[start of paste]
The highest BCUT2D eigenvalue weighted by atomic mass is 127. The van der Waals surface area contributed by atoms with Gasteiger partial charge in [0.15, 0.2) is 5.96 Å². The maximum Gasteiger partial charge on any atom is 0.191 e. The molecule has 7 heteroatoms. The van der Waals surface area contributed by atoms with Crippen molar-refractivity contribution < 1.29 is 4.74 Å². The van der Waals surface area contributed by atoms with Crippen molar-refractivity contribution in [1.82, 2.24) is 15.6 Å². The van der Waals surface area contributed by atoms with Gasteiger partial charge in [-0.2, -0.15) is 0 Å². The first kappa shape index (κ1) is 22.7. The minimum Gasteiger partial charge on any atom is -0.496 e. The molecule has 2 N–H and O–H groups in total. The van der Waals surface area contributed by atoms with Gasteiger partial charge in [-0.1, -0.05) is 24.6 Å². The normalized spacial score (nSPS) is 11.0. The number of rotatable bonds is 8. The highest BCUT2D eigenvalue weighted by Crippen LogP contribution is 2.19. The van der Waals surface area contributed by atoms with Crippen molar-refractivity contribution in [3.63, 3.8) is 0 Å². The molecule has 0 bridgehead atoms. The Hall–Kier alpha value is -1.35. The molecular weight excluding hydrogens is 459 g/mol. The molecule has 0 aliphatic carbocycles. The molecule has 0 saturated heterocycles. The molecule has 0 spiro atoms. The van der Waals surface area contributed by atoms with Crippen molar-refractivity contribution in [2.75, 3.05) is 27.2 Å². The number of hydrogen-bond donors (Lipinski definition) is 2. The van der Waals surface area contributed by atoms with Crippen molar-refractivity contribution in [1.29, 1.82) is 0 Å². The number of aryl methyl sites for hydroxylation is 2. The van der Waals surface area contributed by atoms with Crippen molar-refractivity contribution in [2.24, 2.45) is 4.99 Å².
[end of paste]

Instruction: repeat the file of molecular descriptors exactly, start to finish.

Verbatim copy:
The highest BCUT2D eigenvalue weighted by atomic mass is 127. The van der Waals surface area contributed by atoms with Gasteiger partial charge in [0.15, 0.2) is 5.96 Å². The maximum Gasteiger partial charge on any atom is 0.191 e. The molecule has 7 heteroatoms. The van der Waals surface area contributed by atoms with Crippen molar-refractivity contribution < 1.29 is 4.74 Å². The van der Waals surface area contributed by atoms with Crippen molar-refractivity contribution in [1.82, 2.24) is 15.6 Å². The van der Waals surface area contributed by atoms with Gasteiger partial charge in [-0.2, -0.15) is 0 Å². The first kappa shape index (κ1) is 22.7. The minimum Gasteiger partial charge on any atom is -0.496 e. The molecule has 2 N–H and O–H groups in total. The van der Waals surface area contributed by atoms with Gasteiger partial charge in [-0.1, -0.05) is 24.6 Å². The normalized spacial score (nSPS) is 11.0. The number of rotatable bonds is 8. The highest BCUT2D eigenvalue weighted by Crippen LogP contribution is 2.19. The van der Waals surface area contributed by atoms with Crippen molar-refractivity contribution in [3.63, 3.8) is 0 Å². The molecule has 0 bridgehead atoms. The Hall–Kier alpha value is -1.35. The molecular weight excluding hydrogens is 459 g/mol. The molecule has 0 aliphatic carbocycles. The molecule has 0 saturated heterocycles. The molecule has 0 spiro atoms. The van der Waals surface area contributed by atoms with Crippen molar-refractivity contribution in [2.75, 3.05) is 27.2 Å². The number of hydrogen-bond donors (Lipinski definition) is 2. The van der Waals surface area contributed by atoms with Crippen molar-refractivity contribution in [1.29, 1.82) is 0 Å². The number of aryl methyl sites for hydroxylation is 2. The van der Waals surface area contributed by atoms with Crippen molar-refractivity contribution in [2.24, 2.45) is 4.99 Å².